The extinction of several species or loss of biodiversity is a major environmental problem. Species are disappearing rapidly and there is growing consensus within the international community that a system should be put in place to slow or halt the process of extinction.
All the species are the integral part of ecosystem and extinction of some species diminishes the well-being of the remaining species, including human beings.
The concern about biological diversity is the shrinking genetic pool. It is estimated that tropical forests contain at least 50 per cent and perhaps 90 per cent of the world’s species. According to an estimate, 20 to 75 species are becoming extinct each day because of deforestation in the tropics.
Species do not persist indefinitely. Indeed, it was the realization that fossils are the remains or traces of organisms no longer to be found alive that led to the development of our present understanding of evolutionary processes.
Estimating the number of species existing at present as a proportion of all the species that have ever lived is difficult, but the plants and animals alive today probably constitute around 2-4 per cent of all the species that have lived in the last 600 million years.
Extinctions have not been spread evenly. There is a general background rate at which species go extinct, but there have also been at least five mass extinctions in which 65-85 per cent (and at the end of the Permian period, around 225 million years ago, 95 per cent or more) of all species disappeared.
Background extinctions have little or no effect on biodiversity, because their rate is matched or exceeded by that of speciation, in which one species divides into two and thus increases the number of species. Nor do mass extinctions produce more than a temporary reduction in the number of species, because historically they have been followed by the rapid adaptive radiation of surviving species into the vacated niches.
The extinction of the dinosaurs, for example, was followed by rapid speciation among mammals. Today, the number of land-dwelling species alive is about twice the average of the last 450 million years.
Throughout the geological history of the earth, species of plants and animals had been subjected to various evolutionary processes. Some species became extinct during the different geological periods.
The last major extinction of some species occurred at the close of the Cretaceous period, some 65 million years ago, when birds and mammals were particularly affected. The total disappearance of all dinosaurs occurred during that great extinction. It is generally agreed that they were triggered by natural environment phenomena during geological evolution of the earth. In recent history, biological resources have been lost at an accelerated rate, mainly due to anthropogenic causes.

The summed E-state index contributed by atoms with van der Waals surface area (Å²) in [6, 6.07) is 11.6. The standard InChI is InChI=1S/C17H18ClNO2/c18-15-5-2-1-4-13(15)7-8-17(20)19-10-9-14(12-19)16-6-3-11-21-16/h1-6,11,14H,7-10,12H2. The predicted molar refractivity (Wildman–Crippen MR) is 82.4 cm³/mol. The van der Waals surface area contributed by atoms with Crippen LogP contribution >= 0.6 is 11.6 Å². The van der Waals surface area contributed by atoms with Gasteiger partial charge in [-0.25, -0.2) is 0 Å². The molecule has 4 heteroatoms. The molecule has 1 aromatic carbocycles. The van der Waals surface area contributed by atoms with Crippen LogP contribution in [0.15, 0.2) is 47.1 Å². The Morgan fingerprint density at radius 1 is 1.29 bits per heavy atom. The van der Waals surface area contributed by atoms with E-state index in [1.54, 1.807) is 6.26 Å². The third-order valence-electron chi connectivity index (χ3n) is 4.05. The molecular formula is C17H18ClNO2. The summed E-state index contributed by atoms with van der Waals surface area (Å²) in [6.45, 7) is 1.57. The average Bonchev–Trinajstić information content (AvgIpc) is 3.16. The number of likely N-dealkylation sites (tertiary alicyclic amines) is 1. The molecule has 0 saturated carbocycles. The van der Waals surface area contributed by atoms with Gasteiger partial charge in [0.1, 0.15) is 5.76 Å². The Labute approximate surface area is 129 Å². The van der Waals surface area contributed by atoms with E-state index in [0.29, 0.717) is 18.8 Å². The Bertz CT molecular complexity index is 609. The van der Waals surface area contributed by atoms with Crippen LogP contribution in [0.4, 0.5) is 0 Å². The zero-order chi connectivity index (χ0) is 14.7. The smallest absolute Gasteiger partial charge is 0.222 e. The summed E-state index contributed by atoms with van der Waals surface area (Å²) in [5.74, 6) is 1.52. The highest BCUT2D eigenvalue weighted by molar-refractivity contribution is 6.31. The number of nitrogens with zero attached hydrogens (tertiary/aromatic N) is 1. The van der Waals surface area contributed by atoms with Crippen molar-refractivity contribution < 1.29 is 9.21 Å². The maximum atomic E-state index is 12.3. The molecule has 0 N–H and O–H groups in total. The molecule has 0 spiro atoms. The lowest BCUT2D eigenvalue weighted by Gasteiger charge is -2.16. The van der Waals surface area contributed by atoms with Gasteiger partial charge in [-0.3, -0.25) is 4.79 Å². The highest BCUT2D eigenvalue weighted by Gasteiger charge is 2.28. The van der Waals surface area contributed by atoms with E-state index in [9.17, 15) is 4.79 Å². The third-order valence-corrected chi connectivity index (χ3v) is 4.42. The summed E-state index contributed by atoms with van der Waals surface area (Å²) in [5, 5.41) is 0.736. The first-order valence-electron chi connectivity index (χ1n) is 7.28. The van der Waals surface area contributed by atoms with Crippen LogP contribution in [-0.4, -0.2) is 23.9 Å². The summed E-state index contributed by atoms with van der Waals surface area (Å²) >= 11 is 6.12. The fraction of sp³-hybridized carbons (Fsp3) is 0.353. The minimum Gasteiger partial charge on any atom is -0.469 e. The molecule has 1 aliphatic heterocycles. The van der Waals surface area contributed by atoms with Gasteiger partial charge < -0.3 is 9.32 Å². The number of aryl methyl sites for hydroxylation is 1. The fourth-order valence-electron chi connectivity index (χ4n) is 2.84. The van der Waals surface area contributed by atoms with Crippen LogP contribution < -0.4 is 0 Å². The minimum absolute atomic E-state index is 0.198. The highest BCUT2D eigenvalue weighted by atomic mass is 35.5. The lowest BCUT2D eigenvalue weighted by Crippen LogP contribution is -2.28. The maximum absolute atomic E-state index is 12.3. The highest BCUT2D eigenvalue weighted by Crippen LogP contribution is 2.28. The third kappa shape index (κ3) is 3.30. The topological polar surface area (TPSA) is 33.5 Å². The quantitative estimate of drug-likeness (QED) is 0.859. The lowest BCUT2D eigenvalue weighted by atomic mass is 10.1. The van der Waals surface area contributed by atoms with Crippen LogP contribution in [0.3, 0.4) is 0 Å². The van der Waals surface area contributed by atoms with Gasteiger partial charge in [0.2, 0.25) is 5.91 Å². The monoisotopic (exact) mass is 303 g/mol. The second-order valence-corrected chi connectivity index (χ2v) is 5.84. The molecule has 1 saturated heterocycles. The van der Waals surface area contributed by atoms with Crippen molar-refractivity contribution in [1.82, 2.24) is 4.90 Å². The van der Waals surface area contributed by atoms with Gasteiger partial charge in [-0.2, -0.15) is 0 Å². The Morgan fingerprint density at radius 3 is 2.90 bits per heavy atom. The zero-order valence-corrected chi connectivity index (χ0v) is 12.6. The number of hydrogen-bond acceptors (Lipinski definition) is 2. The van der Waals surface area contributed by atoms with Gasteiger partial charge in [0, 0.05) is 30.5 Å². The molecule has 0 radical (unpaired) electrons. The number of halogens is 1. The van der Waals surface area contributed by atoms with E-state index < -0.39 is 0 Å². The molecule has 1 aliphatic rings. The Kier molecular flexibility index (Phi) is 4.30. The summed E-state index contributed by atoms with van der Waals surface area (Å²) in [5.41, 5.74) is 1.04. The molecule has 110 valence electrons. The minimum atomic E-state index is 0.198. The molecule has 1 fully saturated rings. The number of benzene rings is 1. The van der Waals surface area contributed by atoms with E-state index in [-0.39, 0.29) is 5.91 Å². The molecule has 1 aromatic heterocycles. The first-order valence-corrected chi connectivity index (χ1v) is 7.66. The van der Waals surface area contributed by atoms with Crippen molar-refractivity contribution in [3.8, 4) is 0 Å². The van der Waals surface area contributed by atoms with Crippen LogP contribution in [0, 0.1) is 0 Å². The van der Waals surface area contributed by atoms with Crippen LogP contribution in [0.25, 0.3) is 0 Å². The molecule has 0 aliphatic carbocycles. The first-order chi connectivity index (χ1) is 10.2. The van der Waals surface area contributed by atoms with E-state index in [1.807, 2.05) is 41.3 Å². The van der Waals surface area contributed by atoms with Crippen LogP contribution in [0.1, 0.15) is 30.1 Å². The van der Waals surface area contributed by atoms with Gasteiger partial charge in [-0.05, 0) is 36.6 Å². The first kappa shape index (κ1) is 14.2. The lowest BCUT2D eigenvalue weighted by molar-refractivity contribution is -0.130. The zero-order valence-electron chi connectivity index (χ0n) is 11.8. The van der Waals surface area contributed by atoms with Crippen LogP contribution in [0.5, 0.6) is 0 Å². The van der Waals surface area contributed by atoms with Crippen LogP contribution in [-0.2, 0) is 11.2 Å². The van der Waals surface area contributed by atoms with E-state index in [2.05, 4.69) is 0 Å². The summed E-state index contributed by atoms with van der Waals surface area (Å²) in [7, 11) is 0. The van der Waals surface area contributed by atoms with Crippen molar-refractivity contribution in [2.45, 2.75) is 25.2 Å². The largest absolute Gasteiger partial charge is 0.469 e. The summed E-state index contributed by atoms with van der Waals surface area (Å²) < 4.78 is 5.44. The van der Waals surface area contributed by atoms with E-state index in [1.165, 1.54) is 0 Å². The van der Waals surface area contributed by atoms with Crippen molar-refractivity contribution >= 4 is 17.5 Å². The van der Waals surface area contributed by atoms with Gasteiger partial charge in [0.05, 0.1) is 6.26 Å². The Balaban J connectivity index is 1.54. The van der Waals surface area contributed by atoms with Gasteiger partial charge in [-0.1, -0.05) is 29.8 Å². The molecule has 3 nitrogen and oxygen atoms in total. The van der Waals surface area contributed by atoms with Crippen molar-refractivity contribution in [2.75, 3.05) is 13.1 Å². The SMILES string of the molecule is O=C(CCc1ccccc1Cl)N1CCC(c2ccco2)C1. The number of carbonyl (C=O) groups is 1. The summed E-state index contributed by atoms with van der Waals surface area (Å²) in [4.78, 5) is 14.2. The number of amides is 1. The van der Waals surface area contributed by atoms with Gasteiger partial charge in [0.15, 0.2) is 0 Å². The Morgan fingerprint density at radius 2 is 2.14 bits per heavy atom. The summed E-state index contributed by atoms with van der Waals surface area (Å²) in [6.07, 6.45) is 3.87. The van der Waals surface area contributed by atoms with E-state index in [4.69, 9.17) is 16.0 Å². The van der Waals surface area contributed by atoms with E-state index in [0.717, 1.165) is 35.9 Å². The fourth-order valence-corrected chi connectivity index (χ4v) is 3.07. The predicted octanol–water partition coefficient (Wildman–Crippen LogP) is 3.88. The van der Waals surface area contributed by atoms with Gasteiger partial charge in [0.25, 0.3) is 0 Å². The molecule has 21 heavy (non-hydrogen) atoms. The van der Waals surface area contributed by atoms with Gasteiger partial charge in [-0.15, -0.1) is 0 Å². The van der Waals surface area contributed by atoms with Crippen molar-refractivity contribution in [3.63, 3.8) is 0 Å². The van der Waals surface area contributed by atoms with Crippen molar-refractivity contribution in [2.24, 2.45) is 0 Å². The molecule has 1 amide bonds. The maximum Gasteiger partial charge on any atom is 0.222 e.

Tropical deforestation between 1990 and 2020 may eliminate between 5 and 15 per cent of the world’s species. The World Conservation Monitoring Centre has recognised that some 22,000 species of plant and animals are actually threatened by extinction.
Amongst the causes identified for the loss of biological diversity are:
(i) habitat loss, fragmentation and modification: as forests are cleared, wetland drained, valleys flooded and roads built, so habitats are transformed and effectively lost for certain species; (ii) overexploitation of resources; for example, commercial harvesting has been a threat to many marine species, and also extinction of some large terrestrial animals, like the African elephant; (iii) pesticides and pollution have affected several species of birds and other organisms; and (iv) the impact of introduced exotic species as the threaten natural flora and fauna by predation, competition or altering natural habitat.
The introduction of new high yielding wheat and rice varieties, since the mid-1960s, has caused a loss of gene pool in many centres of crop diversity like Turkey, Iraq, Iran, Afghanistan, Pakistan and India.
The intense pressures on biological diversity are a direct reflection of the increasing human population. These pressures are expected to increase until population stabilises, as projected by the United Nations, by during the 2050-2070 period at about 10 billion. Such stabilisation would be achieved only if present efforts to curtail growth of human population are pursued vigorously.